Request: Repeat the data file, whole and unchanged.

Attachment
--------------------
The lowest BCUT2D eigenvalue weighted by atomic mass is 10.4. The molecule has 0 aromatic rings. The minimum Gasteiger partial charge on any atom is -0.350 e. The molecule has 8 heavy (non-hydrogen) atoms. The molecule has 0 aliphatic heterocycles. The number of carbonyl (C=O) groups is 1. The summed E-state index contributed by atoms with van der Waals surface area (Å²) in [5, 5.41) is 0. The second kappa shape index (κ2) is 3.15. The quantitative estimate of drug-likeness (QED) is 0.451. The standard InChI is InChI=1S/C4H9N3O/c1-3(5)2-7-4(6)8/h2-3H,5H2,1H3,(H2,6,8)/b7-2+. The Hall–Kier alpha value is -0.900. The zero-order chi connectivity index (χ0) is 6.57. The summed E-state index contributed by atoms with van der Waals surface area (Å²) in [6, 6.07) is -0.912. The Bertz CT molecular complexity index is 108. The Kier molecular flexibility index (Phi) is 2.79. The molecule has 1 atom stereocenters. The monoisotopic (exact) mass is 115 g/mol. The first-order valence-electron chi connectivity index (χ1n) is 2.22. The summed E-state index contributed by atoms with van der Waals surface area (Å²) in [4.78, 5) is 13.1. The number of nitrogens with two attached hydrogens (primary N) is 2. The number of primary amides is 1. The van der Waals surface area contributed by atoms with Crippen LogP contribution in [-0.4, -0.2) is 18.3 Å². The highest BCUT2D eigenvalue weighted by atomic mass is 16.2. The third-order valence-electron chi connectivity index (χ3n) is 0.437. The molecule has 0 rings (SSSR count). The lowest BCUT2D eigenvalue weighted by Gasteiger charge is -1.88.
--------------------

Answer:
The lowest BCUT2D eigenvalue weighted by atomic mass is 10.4. The molecule has 0 aromatic rings. The minimum Gasteiger partial charge on any atom is -0.350 e. The molecule has 8 heavy (non-hydrogen) atoms. The molecule has 0 aliphatic heterocycles. The number of carbonyl (C=O) groups is 1. The summed E-state index contributed by atoms with van der Waals surface area (Å²) in [5, 5.41) is 0. The second kappa shape index (κ2) is 3.15. The quantitative estimate of drug-likeness (QED) is 0.451. The standard InChI is InChI=1S/C4H9N3O/c1-3(5)2-7-4(6)8/h2-3H,5H2,1H3,(H2,6,8)/b7-2+. The Hall–Kier alpha value is -0.900. The zero-order chi connectivity index (χ0) is 6.57. The summed E-state index contributed by atoms with van der Waals surface area (Å²) in [6, 6.07) is -0.912. The Bertz CT molecular complexity index is 108. The Kier molecular flexibility index (Phi) is 2.79. The molecule has 1 atom stereocenters. The monoisotopic (exact) mass is 115 g/mol. The first-order valence-electron chi connectivity index (χ1n) is 2.22. The summed E-state index contributed by atoms with van der Waals surface area (Å²) in [4.78, 5) is 13.1. The number of nitrogens with two attached hydrogens (primary N) is 2. The number of primary amides is 1. The van der Waals surface area contributed by atoms with Crippen LogP contribution in [-0.4, -0.2) is 18.3 Å². The highest BCUT2D eigenvalue weighted by atomic mass is 16.2. The third-order valence-electron chi connectivity index (χ3n) is 0.437. The molecule has 0 rings (SSSR count). The lowest BCUT2D eigenvalue weighted by Gasteiger charge is -1.88.